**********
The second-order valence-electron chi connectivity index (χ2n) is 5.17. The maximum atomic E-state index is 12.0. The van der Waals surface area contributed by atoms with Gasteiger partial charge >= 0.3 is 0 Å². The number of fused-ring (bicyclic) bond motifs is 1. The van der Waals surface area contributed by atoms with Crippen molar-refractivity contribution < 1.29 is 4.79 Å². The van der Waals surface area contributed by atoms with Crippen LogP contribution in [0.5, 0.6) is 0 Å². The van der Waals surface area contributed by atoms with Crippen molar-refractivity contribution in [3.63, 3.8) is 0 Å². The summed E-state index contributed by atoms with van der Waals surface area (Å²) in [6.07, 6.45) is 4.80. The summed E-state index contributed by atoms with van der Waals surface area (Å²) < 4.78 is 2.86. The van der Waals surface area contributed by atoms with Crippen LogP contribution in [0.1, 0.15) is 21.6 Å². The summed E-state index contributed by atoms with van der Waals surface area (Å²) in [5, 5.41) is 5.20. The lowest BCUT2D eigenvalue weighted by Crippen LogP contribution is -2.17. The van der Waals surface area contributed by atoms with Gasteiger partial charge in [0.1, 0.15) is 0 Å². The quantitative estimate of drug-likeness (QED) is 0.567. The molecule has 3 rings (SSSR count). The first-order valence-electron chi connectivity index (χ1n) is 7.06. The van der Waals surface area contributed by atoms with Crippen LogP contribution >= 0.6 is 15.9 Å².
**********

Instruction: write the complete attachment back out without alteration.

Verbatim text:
The second-order valence-electron chi connectivity index (χ2n) is 5.17. The maximum atomic E-state index is 12.0. The van der Waals surface area contributed by atoms with Gasteiger partial charge >= 0.3 is 0 Å². The number of fused-ring (bicyclic) bond motifs is 1. The van der Waals surface area contributed by atoms with Crippen molar-refractivity contribution < 1.29 is 4.79 Å². The van der Waals surface area contributed by atoms with Crippen LogP contribution in [0.5, 0.6) is 0 Å². The van der Waals surface area contributed by atoms with Crippen molar-refractivity contribution in [3.63, 3.8) is 0 Å². The summed E-state index contributed by atoms with van der Waals surface area (Å²) in [6.07, 6.45) is 4.80. The summed E-state index contributed by atoms with van der Waals surface area (Å²) < 4.78 is 2.86. The van der Waals surface area contributed by atoms with Crippen LogP contribution in [0.1, 0.15) is 21.6 Å². The summed E-state index contributed by atoms with van der Waals surface area (Å²) in [5, 5.41) is 5.20. The lowest BCUT2D eigenvalue weighted by Crippen LogP contribution is -2.17. The van der Waals surface area contributed by atoms with Gasteiger partial charge in [0.1, 0.15) is 0 Å². The quantitative estimate of drug-likeness (QED) is 0.567. The molecule has 3 rings (SSSR count). The first-order valence-electron chi connectivity index (χ1n) is 7.06. The van der Waals surface area contributed by atoms with Crippen LogP contribution >= 0.6 is 15.9 Å².